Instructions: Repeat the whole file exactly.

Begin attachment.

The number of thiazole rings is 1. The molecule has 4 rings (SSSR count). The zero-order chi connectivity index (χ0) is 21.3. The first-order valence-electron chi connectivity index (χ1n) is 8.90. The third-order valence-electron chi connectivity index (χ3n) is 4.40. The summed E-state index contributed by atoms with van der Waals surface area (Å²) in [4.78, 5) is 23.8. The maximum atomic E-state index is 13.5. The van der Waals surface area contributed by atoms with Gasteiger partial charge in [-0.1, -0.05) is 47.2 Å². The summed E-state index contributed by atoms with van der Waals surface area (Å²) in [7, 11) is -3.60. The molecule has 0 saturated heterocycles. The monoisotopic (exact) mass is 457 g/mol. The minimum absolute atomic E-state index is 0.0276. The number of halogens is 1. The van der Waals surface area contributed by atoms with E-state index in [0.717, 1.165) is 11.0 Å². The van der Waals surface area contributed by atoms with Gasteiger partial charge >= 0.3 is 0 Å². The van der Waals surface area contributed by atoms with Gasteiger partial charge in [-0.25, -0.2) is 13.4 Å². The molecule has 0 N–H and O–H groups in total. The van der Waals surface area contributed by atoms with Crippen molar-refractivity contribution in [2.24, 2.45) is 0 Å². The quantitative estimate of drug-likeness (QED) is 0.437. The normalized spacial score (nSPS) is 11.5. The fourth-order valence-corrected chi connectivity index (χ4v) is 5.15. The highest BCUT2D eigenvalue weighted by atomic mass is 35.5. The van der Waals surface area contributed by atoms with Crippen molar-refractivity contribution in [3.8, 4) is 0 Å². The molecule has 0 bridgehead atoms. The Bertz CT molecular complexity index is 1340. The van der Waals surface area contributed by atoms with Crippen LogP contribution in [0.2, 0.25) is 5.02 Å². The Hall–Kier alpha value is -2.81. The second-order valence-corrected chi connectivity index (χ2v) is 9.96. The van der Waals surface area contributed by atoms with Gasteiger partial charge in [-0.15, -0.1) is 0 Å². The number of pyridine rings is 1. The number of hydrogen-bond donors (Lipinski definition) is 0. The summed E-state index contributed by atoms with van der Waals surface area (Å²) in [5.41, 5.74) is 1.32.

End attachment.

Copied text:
The number of thiazole rings is 1. The molecule has 4 rings (SSSR count). The zero-order chi connectivity index (χ0) is 21.3. The first-order valence-electron chi connectivity index (χ1n) is 8.90. The third-order valence-electron chi connectivity index (χ3n) is 4.40. The summed E-state index contributed by atoms with van der Waals surface area (Å²) in [4.78, 5) is 23.8. The maximum atomic E-state index is 13.5. The van der Waals surface area contributed by atoms with Gasteiger partial charge in [-0.1, -0.05) is 47.2 Å². The summed E-state index contributed by atoms with van der Waals surface area (Å²) in [7, 11) is -3.60. The molecule has 0 saturated heterocycles. The monoisotopic (exact) mass is 457 g/mol. The minimum absolute atomic E-state index is 0.0276. The number of halogens is 1. The van der Waals surface area contributed by atoms with E-state index in [0.717, 1.165) is 11.0 Å². The van der Waals surface area contributed by atoms with Gasteiger partial charge >= 0.3 is 0 Å². The van der Waals surface area contributed by atoms with Gasteiger partial charge in [-0.25, -0.2) is 13.4 Å². The molecule has 0 N–H and O–H groups in total. The van der Waals surface area contributed by atoms with Crippen molar-refractivity contribution in [2.24, 2.45) is 0 Å². The quantitative estimate of drug-likeness (QED) is 0.437. The normalized spacial score (nSPS) is 11.5. The fourth-order valence-corrected chi connectivity index (χ4v) is 5.15. The highest BCUT2D eigenvalue weighted by atomic mass is 35.5. The van der Waals surface area contributed by atoms with Crippen molar-refractivity contribution in [3.8, 4) is 0 Å². The molecule has 0 bridgehead atoms. The Bertz CT molecular complexity index is 1340. The van der Waals surface area contributed by atoms with Crippen LogP contribution in [0.2, 0.25) is 5.02 Å². The Hall–Kier alpha value is -2.81. The second-order valence-corrected chi connectivity index (χ2v) is 9.96. The van der Waals surface area contributed by atoms with Gasteiger partial charge in [-0.15, -0.1) is 0 Å². The number of pyridine rings is 1. The number of hydrogen-bond donors (Lipinski definition) is 0. The summed E-state index contributed by atoms with van der Waals surface area (Å²) in [5.41, 5.74) is 1.32.